Lastly, we combine portfolio-level analyses with robust panel regression techniques to disentangle the pricing implications of carbon intensity. Building on the finance literature on sustainability, we argue that firms that emit less carbon could benefit from lower CoE through reduced regulatory and market risks (Albuquerque, Koskinen, and Zhang, 2019; Chava, 2014; Grey, 2018; Sharfman and Fernando, 2008) and a larger investor base (Fama and French, 2007; Heinkel, Kraus, and Zechner, 2001). Our analysis contributes to the literature by examining two mechanisms through which carbon intensity might command a risk premium going forward, specifically, systematic and non-systematic risk factors (Dam and Scholtens, 2015). The systematic risk of an asset reflects its sensitivity to economy-wide fluctuations. It is the level of risk in investment portfolios that remains when other, non-systematic risks are eliminated through diversification. As a result, mainstream finance theory holds that only systematic risk requires compensation and raises firms' CoE (Albuquerque, Koskinen, and Zhang, 2019; Elton et al., 2014; Sharfman and Fernando, 2008).

    Recent studies by Liesen et al. (2017) and Gorgen et al. (2020) have aimed to test whether firms' carbon emissions reflect risks other than the conventional systematic risk factors. For instance, Gorgen et al. (2020) construct a new risk factor that captures the return differential between groups of 'brown' and 'green' firms which are comparable in terms of their size. The factor did not carry a significant risk premium over the period 2010-2017, even though it added explanatory power to conventional systematic risk factors. Our analysis adds the possibility that carbon intensity commands a risk premium through the mechanism put forward by mainstream finance theory, namely by affecting systematic risk. By examining this mechanism, next to the potential role of non-systematic risk, our empirical findings are firmly embedded in mainstream theory and comparable to related studies (Dietz, Gollier, and Kessler, 2018; Fisher-Vanden and Thorburn, 2011; Monasterolo and de Angelis, 2020; Ziegler, Busch, and Hoffmann, 2011). Our findings will also be useful for practitioners, which typically use systematic risk to estimate the CoE (Levi and Welch, 2017).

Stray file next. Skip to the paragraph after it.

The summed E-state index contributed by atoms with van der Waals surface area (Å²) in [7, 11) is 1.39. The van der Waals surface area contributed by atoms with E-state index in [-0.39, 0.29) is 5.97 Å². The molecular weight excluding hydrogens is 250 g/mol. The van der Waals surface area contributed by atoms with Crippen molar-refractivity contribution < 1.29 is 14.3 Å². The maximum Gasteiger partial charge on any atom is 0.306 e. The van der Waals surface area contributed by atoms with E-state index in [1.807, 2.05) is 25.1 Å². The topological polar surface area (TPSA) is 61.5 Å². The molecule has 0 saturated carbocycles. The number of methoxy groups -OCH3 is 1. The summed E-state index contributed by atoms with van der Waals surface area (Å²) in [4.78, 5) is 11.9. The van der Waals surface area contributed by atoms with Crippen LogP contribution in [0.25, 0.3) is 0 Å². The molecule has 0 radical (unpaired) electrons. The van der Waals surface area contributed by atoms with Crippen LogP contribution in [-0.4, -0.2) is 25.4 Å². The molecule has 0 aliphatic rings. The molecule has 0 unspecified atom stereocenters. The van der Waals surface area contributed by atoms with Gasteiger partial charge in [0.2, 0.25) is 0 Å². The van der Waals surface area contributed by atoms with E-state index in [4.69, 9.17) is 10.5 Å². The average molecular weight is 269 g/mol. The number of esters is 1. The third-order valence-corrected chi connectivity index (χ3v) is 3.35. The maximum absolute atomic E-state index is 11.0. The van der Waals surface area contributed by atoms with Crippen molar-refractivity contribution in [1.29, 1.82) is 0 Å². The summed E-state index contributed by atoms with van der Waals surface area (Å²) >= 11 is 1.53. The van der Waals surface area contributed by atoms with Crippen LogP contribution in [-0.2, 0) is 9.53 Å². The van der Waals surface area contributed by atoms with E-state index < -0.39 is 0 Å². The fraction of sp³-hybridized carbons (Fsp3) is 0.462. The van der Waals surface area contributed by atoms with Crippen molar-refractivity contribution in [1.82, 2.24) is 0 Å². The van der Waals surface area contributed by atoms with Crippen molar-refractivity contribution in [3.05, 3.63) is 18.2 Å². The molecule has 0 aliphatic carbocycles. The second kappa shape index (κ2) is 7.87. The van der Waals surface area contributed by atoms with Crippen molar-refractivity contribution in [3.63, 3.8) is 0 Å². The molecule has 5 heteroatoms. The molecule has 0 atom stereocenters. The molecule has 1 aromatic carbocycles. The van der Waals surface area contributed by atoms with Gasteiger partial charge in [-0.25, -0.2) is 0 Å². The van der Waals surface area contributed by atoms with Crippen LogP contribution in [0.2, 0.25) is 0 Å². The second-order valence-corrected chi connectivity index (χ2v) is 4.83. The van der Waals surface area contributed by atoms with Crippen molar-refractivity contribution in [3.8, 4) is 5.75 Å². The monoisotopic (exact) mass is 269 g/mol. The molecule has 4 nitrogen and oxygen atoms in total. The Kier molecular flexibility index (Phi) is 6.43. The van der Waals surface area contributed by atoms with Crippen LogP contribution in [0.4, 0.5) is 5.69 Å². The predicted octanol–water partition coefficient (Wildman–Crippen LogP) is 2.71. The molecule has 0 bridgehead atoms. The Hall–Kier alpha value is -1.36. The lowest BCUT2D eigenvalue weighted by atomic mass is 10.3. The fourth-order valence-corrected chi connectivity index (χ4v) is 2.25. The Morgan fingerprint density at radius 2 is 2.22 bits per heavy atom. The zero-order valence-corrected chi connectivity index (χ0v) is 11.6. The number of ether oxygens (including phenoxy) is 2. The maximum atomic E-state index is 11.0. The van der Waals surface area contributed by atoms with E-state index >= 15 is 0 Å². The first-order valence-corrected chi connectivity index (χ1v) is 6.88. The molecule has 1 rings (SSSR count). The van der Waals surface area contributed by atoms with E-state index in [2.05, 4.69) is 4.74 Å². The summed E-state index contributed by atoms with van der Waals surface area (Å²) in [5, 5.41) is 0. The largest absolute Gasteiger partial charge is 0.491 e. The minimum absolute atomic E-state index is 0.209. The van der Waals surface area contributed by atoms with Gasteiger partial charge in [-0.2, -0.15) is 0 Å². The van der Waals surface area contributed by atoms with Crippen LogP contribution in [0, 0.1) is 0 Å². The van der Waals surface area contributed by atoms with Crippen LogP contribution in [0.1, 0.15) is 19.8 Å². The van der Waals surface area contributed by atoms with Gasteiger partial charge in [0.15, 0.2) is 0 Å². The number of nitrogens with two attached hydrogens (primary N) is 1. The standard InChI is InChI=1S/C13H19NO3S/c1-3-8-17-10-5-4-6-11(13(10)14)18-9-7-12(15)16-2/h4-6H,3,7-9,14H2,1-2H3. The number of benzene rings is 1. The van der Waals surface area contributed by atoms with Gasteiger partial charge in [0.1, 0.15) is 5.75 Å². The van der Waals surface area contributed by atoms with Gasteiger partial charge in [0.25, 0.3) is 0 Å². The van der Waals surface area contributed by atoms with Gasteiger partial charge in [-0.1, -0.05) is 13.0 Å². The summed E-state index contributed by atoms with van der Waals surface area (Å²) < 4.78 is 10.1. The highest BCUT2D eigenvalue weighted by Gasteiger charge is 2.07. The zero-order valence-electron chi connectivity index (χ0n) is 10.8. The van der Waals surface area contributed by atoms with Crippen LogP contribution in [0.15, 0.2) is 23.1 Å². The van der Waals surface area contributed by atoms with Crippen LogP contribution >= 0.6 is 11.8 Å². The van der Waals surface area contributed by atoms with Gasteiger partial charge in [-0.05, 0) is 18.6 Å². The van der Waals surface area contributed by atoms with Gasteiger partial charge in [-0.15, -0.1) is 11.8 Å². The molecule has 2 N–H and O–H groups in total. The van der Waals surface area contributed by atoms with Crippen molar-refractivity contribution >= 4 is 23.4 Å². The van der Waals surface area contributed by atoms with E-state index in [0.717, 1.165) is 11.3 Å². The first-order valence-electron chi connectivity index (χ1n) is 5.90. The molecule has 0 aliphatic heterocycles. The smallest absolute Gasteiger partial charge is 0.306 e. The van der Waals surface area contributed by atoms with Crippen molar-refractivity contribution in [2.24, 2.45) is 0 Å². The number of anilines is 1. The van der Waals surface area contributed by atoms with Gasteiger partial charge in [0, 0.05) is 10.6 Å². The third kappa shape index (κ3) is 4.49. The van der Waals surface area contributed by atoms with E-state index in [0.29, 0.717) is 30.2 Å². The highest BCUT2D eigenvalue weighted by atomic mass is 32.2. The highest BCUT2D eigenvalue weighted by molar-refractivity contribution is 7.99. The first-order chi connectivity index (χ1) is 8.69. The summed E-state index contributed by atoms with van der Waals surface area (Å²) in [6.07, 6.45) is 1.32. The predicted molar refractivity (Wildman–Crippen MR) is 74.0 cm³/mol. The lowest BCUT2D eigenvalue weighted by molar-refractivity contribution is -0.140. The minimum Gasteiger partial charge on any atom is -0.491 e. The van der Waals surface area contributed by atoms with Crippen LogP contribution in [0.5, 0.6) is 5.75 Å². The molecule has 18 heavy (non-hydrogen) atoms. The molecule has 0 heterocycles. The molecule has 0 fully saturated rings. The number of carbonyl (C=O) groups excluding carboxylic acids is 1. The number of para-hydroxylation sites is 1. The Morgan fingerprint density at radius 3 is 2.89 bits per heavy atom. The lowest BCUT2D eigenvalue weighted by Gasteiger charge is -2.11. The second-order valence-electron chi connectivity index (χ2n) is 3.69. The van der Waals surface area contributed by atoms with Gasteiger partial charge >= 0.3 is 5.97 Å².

This paper proceeds as follows. Section 2 develops the main hypotheses. Sections 3 and 4 outline the methods and data. Results are presented in Section 5. Section 6 concludes.


    A hotly debated issue in the financial economics literature and practice is whether capital markets privately reward firms' sustainability (Ferrell, Liang, and Renneboog, 2016; Fisher-Vanden and Thorburn, 2011). Mainstream finance theory holds that all activities not targeted at creating value for shareholders ultimately destroy firm value (Jensen and Meckling, 1976; Preston and O'Bannon, 1997). But recent literature suggests that firms' sustainability is positively related to their financial health (Ferrell, Liang, and Renneboog, 2016; Lins, Servaes, and Tamayo, 2017). A key underlying mechanism is that firms' sustainability has a cash flow-preserving or insurance-like effect. By taking actions that address concerns of a broader set of stakeholders, firms reduce the exposure to and impact of regulations, reputational damages, and litigation events (ibid.). As a result, sustainability may be rewarded in capital markets through a lower discount rate that investors apply to firms' cash flows, i.e. through a reduction of the cost of capital.

    We empirically investigate this risk mitigation hypothesis for firm-level carbon emissions. Adopting an investor perspective, we test whether high-carbon assets are being penalized in capital markets through higher required rates of return on equity capital (CoE) as a compensation for their associated risk profiles. Finance theory identifies two mechanisms through which carbon intensity might affect CoE, these are screening activity and systematic risk.

    2.1 Hypothesis 1: screening

    Investors may not only maximize utility over means and variances of returns, but also over non-financial issues such as firms' contribution to climate change (Fama and French, 2007; Heinkel, Kraus, and Zechner, 2001; Dam and Scholtens, 2015). That is, investors concerned about climate change would require lower (higher) risk-adjusted returns if such returns are earned on less (more) environmentally harmful production activities. If high-carbon assets are screened out by a sufficiently large share of the market, this will lead investors in them to require additional returns for the increased risk they bear due to impaired diversification (ibid.). Hence, the screening mechanism predicts a return premium, or higher CoE, for high-carbon assets compared to low-carbon assets, which is not fully explained by common risk...